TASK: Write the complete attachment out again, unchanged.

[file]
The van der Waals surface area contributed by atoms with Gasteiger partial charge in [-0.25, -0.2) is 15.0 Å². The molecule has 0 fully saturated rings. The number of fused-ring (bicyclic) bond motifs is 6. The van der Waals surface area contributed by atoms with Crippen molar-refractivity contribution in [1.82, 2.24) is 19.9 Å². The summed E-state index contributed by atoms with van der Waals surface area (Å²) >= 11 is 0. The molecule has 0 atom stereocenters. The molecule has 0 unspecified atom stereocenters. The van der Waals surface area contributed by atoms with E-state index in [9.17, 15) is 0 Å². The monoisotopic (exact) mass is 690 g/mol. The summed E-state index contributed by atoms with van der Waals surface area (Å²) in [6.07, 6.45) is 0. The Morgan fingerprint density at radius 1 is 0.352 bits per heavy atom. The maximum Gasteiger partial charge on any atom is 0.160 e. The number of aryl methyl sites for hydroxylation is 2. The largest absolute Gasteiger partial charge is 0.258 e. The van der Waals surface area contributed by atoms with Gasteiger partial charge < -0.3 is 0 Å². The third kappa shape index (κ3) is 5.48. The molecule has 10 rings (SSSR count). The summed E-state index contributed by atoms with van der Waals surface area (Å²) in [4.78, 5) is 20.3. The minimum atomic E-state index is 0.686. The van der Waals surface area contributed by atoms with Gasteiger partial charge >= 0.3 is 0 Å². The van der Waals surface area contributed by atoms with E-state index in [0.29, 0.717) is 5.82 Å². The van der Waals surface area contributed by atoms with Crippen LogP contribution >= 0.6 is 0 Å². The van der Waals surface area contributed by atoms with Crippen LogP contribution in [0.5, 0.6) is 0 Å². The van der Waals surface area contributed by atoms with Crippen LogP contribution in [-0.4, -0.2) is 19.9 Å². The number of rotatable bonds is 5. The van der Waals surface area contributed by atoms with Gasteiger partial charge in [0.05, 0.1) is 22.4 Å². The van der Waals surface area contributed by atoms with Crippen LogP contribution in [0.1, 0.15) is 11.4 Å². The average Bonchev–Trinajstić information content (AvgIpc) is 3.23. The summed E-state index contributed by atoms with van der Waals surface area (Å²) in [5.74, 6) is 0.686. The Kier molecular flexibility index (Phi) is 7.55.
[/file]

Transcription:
The van der Waals surface area contributed by atoms with Gasteiger partial charge in [-0.25, -0.2) is 15.0 Å². The molecule has 0 fully saturated rings. The number of fused-ring (bicyclic) bond motifs is 6. The van der Waals surface area contributed by atoms with Crippen molar-refractivity contribution in [1.82, 2.24) is 19.9 Å². The summed E-state index contributed by atoms with van der Waals surface area (Å²) >= 11 is 0. The molecule has 0 atom stereocenters. The molecule has 0 unspecified atom stereocenters. The van der Waals surface area contributed by atoms with E-state index in [9.17, 15) is 0 Å². The monoisotopic (exact) mass is 690 g/mol. The summed E-state index contributed by atoms with van der Waals surface area (Å²) in [6.07, 6.45) is 0. The Morgan fingerprint density at radius 1 is 0.352 bits per heavy atom. The maximum Gasteiger partial charge on any atom is 0.160 e. The number of aryl methyl sites for hydroxylation is 2. The largest absolute Gasteiger partial charge is 0.258 e. The van der Waals surface area contributed by atoms with Gasteiger partial charge < -0.3 is 0 Å². The third kappa shape index (κ3) is 5.48. The molecule has 10 rings (SSSR count). The summed E-state index contributed by atoms with van der Waals surface area (Å²) in [4.78, 5) is 20.3. The minimum atomic E-state index is 0.686. The van der Waals surface area contributed by atoms with Gasteiger partial charge >= 0.3 is 0 Å². The van der Waals surface area contributed by atoms with E-state index in [0.29, 0.717) is 5.82 Å². The van der Waals surface area contributed by atoms with Crippen LogP contribution >= 0.6 is 0 Å². The van der Waals surface area contributed by atoms with Crippen LogP contribution in [0.5, 0.6) is 0 Å². The van der Waals surface area contributed by atoms with Crippen LogP contribution in [-0.4, -0.2) is 19.9 Å². The number of rotatable bonds is 5. The van der Waals surface area contributed by atoms with Gasteiger partial charge in [0.05, 0.1) is 22.4 Å². The van der Waals surface area contributed by atoms with Crippen LogP contribution in [0.1, 0.15) is 11.4 Å². The average Bonchev–Trinajstić information content (AvgIpc) is 3.23. The summed E-state index contributed by atoms with van der Waals surface area (Å²) in [5.74, 6) is 0.686. The Kier molecular flexibility index (Phi) is 7.55.